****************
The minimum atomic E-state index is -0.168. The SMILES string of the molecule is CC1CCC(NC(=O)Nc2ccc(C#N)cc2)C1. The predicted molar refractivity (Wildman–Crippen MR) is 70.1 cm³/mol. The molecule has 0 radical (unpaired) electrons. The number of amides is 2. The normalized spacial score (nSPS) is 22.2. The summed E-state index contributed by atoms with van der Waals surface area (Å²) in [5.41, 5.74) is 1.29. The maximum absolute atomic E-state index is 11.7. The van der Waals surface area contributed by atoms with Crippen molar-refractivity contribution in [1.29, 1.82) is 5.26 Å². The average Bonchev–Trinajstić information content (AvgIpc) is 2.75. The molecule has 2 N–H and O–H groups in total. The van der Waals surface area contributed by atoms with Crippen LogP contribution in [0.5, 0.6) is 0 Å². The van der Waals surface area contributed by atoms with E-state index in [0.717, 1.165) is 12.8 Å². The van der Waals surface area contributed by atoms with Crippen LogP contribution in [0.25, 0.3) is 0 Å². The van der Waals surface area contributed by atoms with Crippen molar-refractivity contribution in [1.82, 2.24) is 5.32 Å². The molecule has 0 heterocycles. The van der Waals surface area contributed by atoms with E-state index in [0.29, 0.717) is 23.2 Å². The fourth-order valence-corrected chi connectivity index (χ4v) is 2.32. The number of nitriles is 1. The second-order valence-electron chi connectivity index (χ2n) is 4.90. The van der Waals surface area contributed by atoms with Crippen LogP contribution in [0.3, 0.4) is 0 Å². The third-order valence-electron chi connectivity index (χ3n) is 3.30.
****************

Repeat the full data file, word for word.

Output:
The minimum atomic E-state index is -0.168. The SMILES string of the molecule is CC1CCC(NC(=O)Nc2ccc(C#N)cc2)C1. The predicted molar refractivity (Wildman–Crippen MR) is 70.1 cm³/mol. The molecule has 0 radical (unpaired) electrons. The number of amides is 2. The normalized spacial score (nSPS) is 22.2. The summed E-state index contributed by atoms with van der Waals surface area (Å²) in [5.41, 5.74) is 1.29. The maximum absolute atomic E-state index is 11.7. The van der Waals surface area contributed by atoms with Crippen molar-refractivity contribution in [1.29, 1.82) is 5.26 Å². The average Bonchev–Trinajstić information content (AvgIpc) is 2.75. The molecule has 2 N–H and O–H groups in total. The van der Waals surface area contributed by atoms with Crippen LogP contribution in [0.5, 0.6) is 0 Å². The van der Waals surface area contributed by atoms with E-state index in [0.717, 1.165) is 12.8 Å². The van der Waals surface area contributed by atoms with Crippen LogP contribution in [0.25, 0.3) is 0 Å². The van der Waals surface area contributed by atoms with Crippen molar-refractivity contribution in [1.82, 2.24) is 5.32 Å². The molecule has 0 heterocycles. The van der Waals surface area contributed by atoms with E-state index in [0.29, 0.717) is 23.2 Å². The fourth-order valence-corrected chi connectivity index (χ4v) is 2.32. The number of nitriles is 1. The second-order valence-electron chi connectivity index (χ2n) is 4.90. The van der Waals surface area contributed by atoms with Crippen LogP contribution in [0.3, 0.4) is 0 Å². The third-order valence-electron chi connectivity index (χ3n) is 3.30.